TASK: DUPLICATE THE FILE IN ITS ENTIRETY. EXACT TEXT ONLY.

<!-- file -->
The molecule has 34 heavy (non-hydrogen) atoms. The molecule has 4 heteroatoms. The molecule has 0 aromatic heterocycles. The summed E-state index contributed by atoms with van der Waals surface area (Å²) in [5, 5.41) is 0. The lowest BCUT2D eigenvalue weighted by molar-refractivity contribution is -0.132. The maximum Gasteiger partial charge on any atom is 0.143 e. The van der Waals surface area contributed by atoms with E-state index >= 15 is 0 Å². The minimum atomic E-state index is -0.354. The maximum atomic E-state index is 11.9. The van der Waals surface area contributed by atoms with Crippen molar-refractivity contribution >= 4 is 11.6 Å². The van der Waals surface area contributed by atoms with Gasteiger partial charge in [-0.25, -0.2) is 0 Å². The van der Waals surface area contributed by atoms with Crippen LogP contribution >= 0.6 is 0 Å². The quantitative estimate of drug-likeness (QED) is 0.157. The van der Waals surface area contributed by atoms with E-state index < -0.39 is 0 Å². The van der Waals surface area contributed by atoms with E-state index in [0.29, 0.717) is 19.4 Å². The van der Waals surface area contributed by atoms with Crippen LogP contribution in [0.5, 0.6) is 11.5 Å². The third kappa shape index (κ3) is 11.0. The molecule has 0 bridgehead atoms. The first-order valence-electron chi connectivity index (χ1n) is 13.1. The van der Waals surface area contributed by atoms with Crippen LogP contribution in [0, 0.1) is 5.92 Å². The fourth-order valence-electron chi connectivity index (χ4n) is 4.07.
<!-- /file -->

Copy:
The molecule has 34 heavy (non-hydrogen) atoms. The molecule has 4 heteroatoms. The molecule has 0 aromatic heterocycles. The summed E-state index contributed by atoms with van der Waals surface area (Å²) in [5, 5.41) is 0. The lowest BCUT2D eigenvalue weighted by molar-refractivity contribution is -0.132. The maximum Gasteiger partial charge on any atom is 0.143 e. The van der Waals surface area contributed by atoms with E-state index >= 15 is 0 Å². The minimum atomic E-state index is -0.354. The maximum atomic E-state index is 11.9. The van der Waals surface area contributed by atoms with Crippen molar-refractivity contribution >= 4 is 11.6 Å². The van der Waals surface area contributed by atoms with Gasteiger partial charge in [-0.25, -0.2) is 0 Å². The van der Waals surface area contributed by atoms with Crippen LogP contribution >= 0.6 is 0 Å². The quantitative estimate of drug-likeness (QED) is 0.157. The van der Waals surface area contributed by atoms with E-state index < -0.39 is 0 Å². The van der Waals surface area contributed by atoms with E-state index in [0.29, 0.717) is 19.4 Å². The van der Waals surface area contributed by atoms with Crippen LogP contribution in [0.5, 0.6) is 11.5 Å². The third kappa shape index (κ3) is 11.0. The molecule has 0 bridgehead atoms. The first-order valence-electron chi connectivity index (χ1n) is 13.1. The van der Waals surface area contributed by atoms with Crippen LogP contribution in [0, 0.1) is 5.92 Å². The fourth-order valence-electron chi connectivity index (χ4n) is 4.07.